Tell me about your shop

UT410

On jack stands.
Premium Member
Location
Holladay
#24
My place is too small! Right now I have two projects sitting in it and working can be a bit cramped. So, one is going into my long-term storage and I'm going to work on one thing at a time.

This little space is constantly teaching me. In the beginning it was a wreck: too much stored in the space, making it difficult to work in. It already had issues that were already working against me, like a total 3 old light bulbs and about as many outlets on a circuit that was attached to the kitchen breaker.

662.jpg

After:

5197_zpsiwuclbgx.jpg

I chose NOT to epoxy my floor. I did fix, grind, harden and seal it. When it gets wet, like after this starts melting, it gets slick. But it doesn't hang around as long with the sealing.

20190104_133536.jpg

I had to take a deep look into my bad habits before and during the renovation. Besides, adding a ton of lighting, outlets, airlines and such, I had to plan organization in depth and get rid of a lot of stuff that had no place in there. I stopped bringing projects home, too. Blasphemous, I know.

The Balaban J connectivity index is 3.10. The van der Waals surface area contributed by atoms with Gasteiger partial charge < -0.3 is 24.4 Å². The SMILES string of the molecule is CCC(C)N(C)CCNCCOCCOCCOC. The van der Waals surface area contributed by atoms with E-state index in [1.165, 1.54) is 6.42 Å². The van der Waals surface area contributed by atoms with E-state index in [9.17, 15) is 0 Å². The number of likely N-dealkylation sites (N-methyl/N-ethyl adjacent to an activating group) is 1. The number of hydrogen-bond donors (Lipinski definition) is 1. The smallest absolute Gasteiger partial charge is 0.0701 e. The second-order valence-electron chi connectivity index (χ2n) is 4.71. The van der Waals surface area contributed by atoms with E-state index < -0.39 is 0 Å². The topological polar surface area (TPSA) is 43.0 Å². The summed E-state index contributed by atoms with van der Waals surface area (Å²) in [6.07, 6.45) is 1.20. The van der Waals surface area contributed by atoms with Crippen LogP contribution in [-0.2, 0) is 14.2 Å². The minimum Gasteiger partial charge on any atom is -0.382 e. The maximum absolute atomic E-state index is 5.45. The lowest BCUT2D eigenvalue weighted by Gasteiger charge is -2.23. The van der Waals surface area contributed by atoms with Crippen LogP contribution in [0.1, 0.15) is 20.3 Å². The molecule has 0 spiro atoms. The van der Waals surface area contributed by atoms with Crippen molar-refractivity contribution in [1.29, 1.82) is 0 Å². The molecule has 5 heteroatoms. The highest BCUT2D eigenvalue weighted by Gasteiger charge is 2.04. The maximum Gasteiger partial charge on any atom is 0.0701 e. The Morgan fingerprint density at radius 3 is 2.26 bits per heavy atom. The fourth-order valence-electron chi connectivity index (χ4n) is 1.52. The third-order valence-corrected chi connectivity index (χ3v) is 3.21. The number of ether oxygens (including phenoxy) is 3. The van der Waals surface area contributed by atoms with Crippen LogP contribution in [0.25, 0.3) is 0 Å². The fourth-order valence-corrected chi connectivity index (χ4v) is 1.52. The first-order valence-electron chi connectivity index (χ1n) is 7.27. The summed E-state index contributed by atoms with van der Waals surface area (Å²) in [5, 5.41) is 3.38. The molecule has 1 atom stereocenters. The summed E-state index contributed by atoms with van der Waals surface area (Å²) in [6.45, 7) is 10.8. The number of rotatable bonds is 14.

What I need to do is add a mini split. Even though this place leaks heat as fast as I can pump it out. It has to be better than the kerosene "torpedo" heater. As well, I need to add a deicing kit on the south side of my shop roof where I have an ice dam and gutter loaded with ice.

It's certainly not the biggest, nicest garage/shop but I dig it.
 

nnnnnate

Well-Known Member
Location
WVC, UT
#27
@Noahfecks I just went through building a new house and all that entails. I spent a bunch of time finding threads like this online and making notes and lists. All I can say is that my want list didn't come close to matching the "what I've got money for" list and even less of the "what my wife says I've got money for" list.

- Rather than a detached 2 car garage I ended up with an extra garage bay (4 car bays vs. 3) that is dedicated "shop" space. That price was 45k-ish for the detached vs 17.5k. The size of that extra bay is 12'x28. I also paid 2k extra to have the driveway width expanded 10'x30'x4". Upgrading from an 8' garage door to 9' door was $750. To be fair adding the extra bay was my wifes idea after I floated the detached garage knowing we didn't have the bankroll for it.